The Adventures Of Rocky And Bullwinkle's first and biggest problem is that the idea of the cartoon is not enough to sustain a full-length feature film. As a TV show, "The Rocky and Bullwinkle Show" was funny because it was such cheap, ridiculous entertainment. The show never, ever took itself seriously, knowing full well that bad puns and dippy artwork were its best assets. A show based solely on puns and gags usually doesn't keep very well, but "Rocky and Bullwinkle" has that certain charm to keep audiences watching (children and adults alike). Mix in the fact that it was played in the early '60s and you have a show on your hands that was uniquely ahead of its time.
Now, take that same show and try to make it into an intricate, star studded film. What do you get? The Adventures Of Rocky And Bullwinkle. I shake my head back and forth like a disappointed father.
However, let's start with some good. The Adventures Of Rocky And Bullwinkle is not all bad. Upon a second viewing on DVD, I did find some places where I laughed a few times. Historically, cameos have come to be one of the funniest things you can put in a movie (not including uncredited performances, like that of Gary Oldman in Hannibal). National Lampoon's Loaded Weapon 1, Airplane and even Tales From The Crypt Presents: Bordello Of Blood all present films where cameos often evoke the biggest guffaws of the film. The Adventures Of Rocky And Bullwinkle is no exception in this department. With such faces as Billy Crystal and Whoopi Goldberg showing up, there is always a fun moment of "hey, look who's in this film!" for both kids and adults to enjoy.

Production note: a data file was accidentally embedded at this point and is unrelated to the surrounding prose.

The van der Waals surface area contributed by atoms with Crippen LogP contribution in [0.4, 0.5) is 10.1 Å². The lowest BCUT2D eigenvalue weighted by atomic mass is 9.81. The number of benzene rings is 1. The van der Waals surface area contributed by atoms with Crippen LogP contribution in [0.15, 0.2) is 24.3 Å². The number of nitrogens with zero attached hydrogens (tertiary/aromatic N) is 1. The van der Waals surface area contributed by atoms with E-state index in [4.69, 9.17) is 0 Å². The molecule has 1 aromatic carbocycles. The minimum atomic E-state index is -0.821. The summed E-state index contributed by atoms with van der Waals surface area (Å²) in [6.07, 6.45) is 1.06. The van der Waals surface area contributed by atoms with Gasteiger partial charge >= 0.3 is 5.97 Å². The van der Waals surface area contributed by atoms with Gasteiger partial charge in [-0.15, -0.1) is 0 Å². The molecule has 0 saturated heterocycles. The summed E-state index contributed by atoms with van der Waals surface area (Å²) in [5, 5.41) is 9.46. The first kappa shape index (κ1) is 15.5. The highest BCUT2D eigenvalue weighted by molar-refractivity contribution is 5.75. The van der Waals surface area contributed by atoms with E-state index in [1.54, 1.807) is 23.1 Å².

There were also some nice self-referential moments in the film as well. I have to give credit to any film that allows its narrator to let us know that many of the scenes and meetings taking place are "implausibly coincidental." One of the film's biggest laughs comes when De Niro spoofs his own image, making reference to the well known Taxi Driver "You talkin' to me?" speech. I give De Niro high marks for being one of the best actors to do both high drama and lowbrow comedy (which The Adventures Of Rocky And Bullwinkle surely is).
The Adventures Of Rocky And Bullwinkle is presented in 1.85:1 anamorphic widescreen and, as one par with new Universal releases, looks great. Colors showed no signs of washing, blacks were ultimately solid and dark. There was no digital artifacting or edge enhancement present. The image is crisp, clean and bright, just the way we like our DVD's here at the Verdict.
Audio is presented in both Dolby Digital 5.1 and DTS. Both are excellently mixed and well done. DTS has a slightly better sound to it (as usual), but is hardly noticeable in that area. Music and effects are mixed evenly with no straining to hear dialogue. Another fine audio presentation by Universal.